Thanks to family childcare providers across the city, families with young children have choices that match their cultural values, common languages, budget, and home and work locations.
Yet, despite their importance to the community, many family childcare providers (who are early educators themselves) struggle to hire and retain staff, and meet financial obligations. During the pandemic, some went out of business.
In response, the Center for Childcare Careers at Family Services of Central MA, an Affiliate of the Seven Hills Foundation, developed a Family Childcare Cohort (FCC) of its Project Flourish Child Development Apprenticeship.
FCC increases childcare availability by encouraging stability
Pandemic shutdowns, low enrollment, and staffing issues forced many family childcare providers to close their doors for good. Project Flourish wants to make sure that doesn’t happen again.
“We wanted to provide stability for early educators in Worcester and support the providers that are building their businesses,” says Leslie Baker, Program Director, Center for Childcare Careers at Family Services of Central MA.
To do so, Project Flourish’s curriculum helps educators earn Child Development Associate (CDA) credentials from the Council for Professional Recognition. This paves the way for teacher certifications through the Massachusetts Department of Early Education and Care (EEC), for educators who move into center-based programs.
Lessons provided in English, Spanish & Portuguese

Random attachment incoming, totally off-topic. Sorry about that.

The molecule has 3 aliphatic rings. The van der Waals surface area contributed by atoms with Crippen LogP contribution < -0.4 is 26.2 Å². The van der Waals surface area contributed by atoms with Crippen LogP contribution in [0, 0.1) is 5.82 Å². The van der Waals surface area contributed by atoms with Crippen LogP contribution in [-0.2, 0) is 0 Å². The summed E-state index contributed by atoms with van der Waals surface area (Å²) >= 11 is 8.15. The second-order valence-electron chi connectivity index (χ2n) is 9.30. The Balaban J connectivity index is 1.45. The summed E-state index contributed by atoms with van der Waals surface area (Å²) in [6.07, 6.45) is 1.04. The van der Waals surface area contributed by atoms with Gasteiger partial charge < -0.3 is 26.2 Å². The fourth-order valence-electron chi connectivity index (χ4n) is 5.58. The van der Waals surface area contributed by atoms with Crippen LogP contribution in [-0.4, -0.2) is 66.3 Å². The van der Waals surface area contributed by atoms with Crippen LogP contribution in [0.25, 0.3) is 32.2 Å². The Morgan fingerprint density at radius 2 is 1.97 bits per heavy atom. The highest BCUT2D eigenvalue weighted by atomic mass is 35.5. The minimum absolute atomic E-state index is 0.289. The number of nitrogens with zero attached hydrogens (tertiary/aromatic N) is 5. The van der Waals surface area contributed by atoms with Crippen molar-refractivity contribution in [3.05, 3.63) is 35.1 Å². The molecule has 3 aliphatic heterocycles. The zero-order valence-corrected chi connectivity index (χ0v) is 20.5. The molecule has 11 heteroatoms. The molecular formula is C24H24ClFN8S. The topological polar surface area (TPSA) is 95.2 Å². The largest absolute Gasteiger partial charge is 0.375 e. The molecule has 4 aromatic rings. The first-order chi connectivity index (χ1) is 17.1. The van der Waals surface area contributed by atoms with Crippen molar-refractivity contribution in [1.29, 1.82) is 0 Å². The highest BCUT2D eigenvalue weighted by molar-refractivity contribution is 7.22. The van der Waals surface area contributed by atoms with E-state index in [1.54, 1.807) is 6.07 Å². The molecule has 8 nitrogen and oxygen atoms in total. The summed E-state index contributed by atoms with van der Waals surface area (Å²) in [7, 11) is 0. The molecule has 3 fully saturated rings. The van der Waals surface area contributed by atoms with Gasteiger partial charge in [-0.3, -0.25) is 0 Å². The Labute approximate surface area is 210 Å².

Family childcare providers have a passion for the care and education of young children. However, the business side of childcare can be challenging, particularly for non-native English speakers.
Project Flourish, in partnership with Neighborhood Villages, is providing an additional component of business training developed by United Way Shared Services MA. Educators learn everything from record-keeping to taxes, best hiring practices to relationship-building. FCC apprentices receive classroom instruction and are paired with experienced coaches.
“It’s very empowering for educators,” especially in today’s economy, says Llanet Montoya, the Cohort’s instructor and owner of Llanet’s Family Childcare. “The economic situation that we’re living in right now is impacting every program. Inflation is impacting stability and administrative work is taking time away from working with children.”
In such a complex industry environment, Project Flourish “shows educators that we are not alone on this,” says Montoya. “We’ve created a network of trust where we share challenges and solutions. Providers who are new to the field aren’t left alone without support.”
Project Flourish apprenticeships help solve industry-wide staffing shortages
Modeled after apprenticeships in the traditional trades, Project Flourish supports the advancement of early career professionals through a combination of classroom instruction, coaching, professional networking, pay increases when benchmarks are reached, and, upon graduation, professional certifications.
The Family Childcare Provider Cohort is Project Flourish’s first family childcare cohort and the third of five cohorts overall. Project graduates, including those who completed their training in May of 2022, receive an EOLWD Apprenticeship Certificate and become eligible for EEC teacher certification. Additionally, they earn required professional development hours towards Lead Teacher licensure as well as the nationally recognized CDA certification. Graduates can also earn credits towards a higher education degree–up to six at Quinsigamond Community College and up to nine at Mount Wachusett Community College, subject to CDA portfolio review.